Antibiotics may prevent bacteria-mediated chemoresistance in patients with metastatic pancreatic cancer, according to research published in JAMA Network Open.
The study showed that patients treated with gemcitabine had an improvement in overall survival (OS) and cancer-specific survival (CSS) if they received antibiotics.
This retrospective study included 3850 patients with unresectable, metastatic pancreatic ductal adenocarcinoma. They were treated with first-line gemcitabine (81.8%) or fluorouracil (18.2%) from 2007 through 2017.
The researchers matched 1672 patients who received antibiotics with 1672 patients who did not. Antibiotics were given in the month before or after starting chemotherapy. Patients either received 1 antibiotic injection or they took oral antibiotics for at least 5 days.
There was a significant improvement in OS and CSS with antibiotics both in the overall matched cohort and among patients who received gemcitabine. Patients treated with fluorouracil, on the other hand, did not derive any benefit from antibiotics.
In the overall cohort, the median OS was 7.3 months among patients who received antibiotics and 6.8 months among those who did not (hazard ratio [HR], 0.93; 95% CI, 0.86-0.99; P =.03). In addition, there was an 11% improvement in CSS among patients who received antibiotics (HR, 0.89; 95% CI, 0.82-0.96; P =.004).
In the gemcitabine-treated group, the median OS was 7.1 months for patients who received antibiotics and 6.5 months for those who did not (HR, 0.89; 95% CI, 0.83-0.96; P =.003). There was a 16% improvement in CSS among patients who received antibiotics in this group (HR, 0.84; 95% CI, 0.77-0.92; P <.001).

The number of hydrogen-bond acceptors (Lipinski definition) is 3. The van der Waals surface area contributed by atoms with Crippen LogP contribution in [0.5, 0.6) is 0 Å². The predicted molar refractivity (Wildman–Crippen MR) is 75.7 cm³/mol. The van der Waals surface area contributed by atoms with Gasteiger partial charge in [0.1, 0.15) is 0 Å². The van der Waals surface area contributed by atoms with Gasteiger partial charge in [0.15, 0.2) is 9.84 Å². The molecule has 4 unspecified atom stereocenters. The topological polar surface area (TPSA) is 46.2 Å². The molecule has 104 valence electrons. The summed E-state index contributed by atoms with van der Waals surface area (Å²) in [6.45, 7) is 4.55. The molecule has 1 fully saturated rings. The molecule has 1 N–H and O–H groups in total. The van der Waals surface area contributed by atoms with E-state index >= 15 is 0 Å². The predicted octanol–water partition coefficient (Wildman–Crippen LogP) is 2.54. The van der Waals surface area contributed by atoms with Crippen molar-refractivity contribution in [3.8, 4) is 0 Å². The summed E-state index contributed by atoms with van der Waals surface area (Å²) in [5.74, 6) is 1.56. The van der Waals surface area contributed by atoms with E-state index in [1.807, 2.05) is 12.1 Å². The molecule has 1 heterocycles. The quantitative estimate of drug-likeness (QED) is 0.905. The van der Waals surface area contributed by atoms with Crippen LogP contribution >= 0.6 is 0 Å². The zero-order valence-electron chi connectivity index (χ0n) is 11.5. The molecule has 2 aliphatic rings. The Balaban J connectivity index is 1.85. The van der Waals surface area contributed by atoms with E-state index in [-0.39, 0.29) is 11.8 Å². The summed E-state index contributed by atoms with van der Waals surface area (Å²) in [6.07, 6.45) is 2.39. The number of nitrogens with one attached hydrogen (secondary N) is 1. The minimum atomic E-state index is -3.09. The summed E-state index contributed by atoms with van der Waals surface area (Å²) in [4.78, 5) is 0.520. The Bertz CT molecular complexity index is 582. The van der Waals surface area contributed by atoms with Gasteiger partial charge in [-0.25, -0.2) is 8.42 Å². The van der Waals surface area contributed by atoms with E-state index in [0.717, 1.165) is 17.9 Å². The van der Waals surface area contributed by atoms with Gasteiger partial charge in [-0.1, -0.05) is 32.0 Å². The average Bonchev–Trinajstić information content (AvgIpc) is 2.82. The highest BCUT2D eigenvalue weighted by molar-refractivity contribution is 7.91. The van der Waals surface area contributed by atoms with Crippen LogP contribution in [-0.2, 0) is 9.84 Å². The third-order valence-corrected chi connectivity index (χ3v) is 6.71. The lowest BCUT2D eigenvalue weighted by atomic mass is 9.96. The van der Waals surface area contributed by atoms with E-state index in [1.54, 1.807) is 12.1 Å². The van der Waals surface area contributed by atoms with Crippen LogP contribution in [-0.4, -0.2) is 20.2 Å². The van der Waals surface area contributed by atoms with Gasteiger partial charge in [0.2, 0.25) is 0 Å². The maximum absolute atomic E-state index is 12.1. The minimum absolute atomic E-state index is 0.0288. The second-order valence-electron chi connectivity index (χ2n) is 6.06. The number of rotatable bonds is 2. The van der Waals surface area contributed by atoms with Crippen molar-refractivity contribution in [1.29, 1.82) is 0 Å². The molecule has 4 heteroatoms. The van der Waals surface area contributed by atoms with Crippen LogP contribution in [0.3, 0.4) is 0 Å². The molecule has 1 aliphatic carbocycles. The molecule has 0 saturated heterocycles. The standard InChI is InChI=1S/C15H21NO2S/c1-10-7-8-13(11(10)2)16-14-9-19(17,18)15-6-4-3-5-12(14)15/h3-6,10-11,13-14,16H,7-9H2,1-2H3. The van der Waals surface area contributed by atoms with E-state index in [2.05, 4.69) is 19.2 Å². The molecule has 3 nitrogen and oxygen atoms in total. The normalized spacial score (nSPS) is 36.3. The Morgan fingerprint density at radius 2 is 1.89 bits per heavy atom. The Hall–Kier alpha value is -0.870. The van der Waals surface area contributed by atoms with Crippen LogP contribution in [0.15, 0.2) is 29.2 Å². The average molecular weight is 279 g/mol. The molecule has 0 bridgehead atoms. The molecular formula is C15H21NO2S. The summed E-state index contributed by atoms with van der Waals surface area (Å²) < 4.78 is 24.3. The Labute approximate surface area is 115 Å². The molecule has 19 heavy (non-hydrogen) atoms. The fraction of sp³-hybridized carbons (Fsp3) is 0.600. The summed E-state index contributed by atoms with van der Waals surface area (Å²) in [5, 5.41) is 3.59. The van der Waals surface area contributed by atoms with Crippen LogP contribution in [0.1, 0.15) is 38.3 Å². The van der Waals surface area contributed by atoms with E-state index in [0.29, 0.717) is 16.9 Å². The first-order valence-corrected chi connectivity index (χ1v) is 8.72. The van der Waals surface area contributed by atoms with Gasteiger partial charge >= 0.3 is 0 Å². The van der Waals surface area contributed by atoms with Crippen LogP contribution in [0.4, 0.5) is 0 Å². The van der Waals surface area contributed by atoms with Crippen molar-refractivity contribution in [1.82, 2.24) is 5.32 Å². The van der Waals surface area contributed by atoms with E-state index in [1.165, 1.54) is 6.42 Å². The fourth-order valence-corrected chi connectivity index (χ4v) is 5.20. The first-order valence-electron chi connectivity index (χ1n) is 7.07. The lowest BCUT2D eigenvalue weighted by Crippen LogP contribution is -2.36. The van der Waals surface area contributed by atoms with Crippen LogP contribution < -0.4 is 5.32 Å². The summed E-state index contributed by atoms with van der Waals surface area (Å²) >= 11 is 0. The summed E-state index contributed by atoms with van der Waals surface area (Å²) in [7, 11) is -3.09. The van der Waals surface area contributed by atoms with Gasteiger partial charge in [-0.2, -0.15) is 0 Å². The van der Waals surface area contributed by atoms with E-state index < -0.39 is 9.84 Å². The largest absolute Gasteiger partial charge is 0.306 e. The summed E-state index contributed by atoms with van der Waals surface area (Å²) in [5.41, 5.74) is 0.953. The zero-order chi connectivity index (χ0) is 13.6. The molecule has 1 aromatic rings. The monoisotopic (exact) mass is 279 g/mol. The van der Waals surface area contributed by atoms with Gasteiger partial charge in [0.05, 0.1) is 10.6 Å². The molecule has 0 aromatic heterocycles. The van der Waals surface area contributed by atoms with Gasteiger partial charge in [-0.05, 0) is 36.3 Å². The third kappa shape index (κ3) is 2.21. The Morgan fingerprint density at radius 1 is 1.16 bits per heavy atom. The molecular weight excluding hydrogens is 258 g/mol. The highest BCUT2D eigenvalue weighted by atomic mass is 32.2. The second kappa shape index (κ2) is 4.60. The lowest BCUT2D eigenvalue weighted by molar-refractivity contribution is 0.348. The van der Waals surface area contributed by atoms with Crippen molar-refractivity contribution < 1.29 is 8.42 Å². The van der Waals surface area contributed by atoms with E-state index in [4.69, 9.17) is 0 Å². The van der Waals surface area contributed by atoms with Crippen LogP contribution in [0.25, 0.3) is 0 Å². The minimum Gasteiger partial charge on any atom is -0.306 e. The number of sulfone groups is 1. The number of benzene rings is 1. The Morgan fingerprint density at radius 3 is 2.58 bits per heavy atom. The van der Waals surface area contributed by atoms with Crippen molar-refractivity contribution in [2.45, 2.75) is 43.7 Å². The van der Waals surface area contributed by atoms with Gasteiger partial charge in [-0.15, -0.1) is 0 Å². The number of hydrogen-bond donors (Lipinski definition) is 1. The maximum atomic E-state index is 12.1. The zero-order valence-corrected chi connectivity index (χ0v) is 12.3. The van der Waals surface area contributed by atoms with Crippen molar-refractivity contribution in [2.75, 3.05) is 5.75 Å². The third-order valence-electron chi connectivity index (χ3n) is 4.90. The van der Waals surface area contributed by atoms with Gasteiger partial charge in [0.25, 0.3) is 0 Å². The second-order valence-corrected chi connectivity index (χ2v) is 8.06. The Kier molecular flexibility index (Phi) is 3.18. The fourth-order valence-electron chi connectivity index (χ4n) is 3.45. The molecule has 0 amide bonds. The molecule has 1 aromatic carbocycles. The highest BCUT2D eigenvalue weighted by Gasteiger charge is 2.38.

In the fluorouracil-treated group, the median OS was 8.6 months for patients who received antibiotics and 9.2 months for those who did not (HR, 1.08; 95% CI, 0.90-1.29; P =.41). There was no significant difference in CSS between patients who received antibiotics and those who did not (HR, 1.12; 95% CI, 0.90-1.36; P =.29).
The researchers also evaluated the role of antibiotic class and route of administration. They found that non-penicillin β-lactams were associated with an 11% reduction in the risk of death (HR, 0.89; 95% CI, 0.81-0.97; P =.01) when compared with all other antibiotic classes. In addition, there was a trend toward a lower risk of death with injectable antibiotics compared with oral antibiotics (HR, 0.91; 95% CI, 0.82-1.00; P =.05).
These results suggest that “antibiotics may modulate bacteria-mediated gemcitabine resistance and have the potential to improve PDAC [pancreatic ductal adenocarcinoma] outcomes,” the researchers concluded.
Disclosures: Some study authors declared affiliations with biotech, pharmaceutical, and/or device companies. Please see the original reference for a full list of disclosures.
Fulop DJ, Zylberberg HM, Wu YL et al. Association of antibiotic receipt with survival among patients with metastatic pancreatic ductal adenocarcinoma receiving chemotherapy. JAMA Netw Open. Published online March 23, 2023. doi:10.1001/jamanetworkopen.2023.4254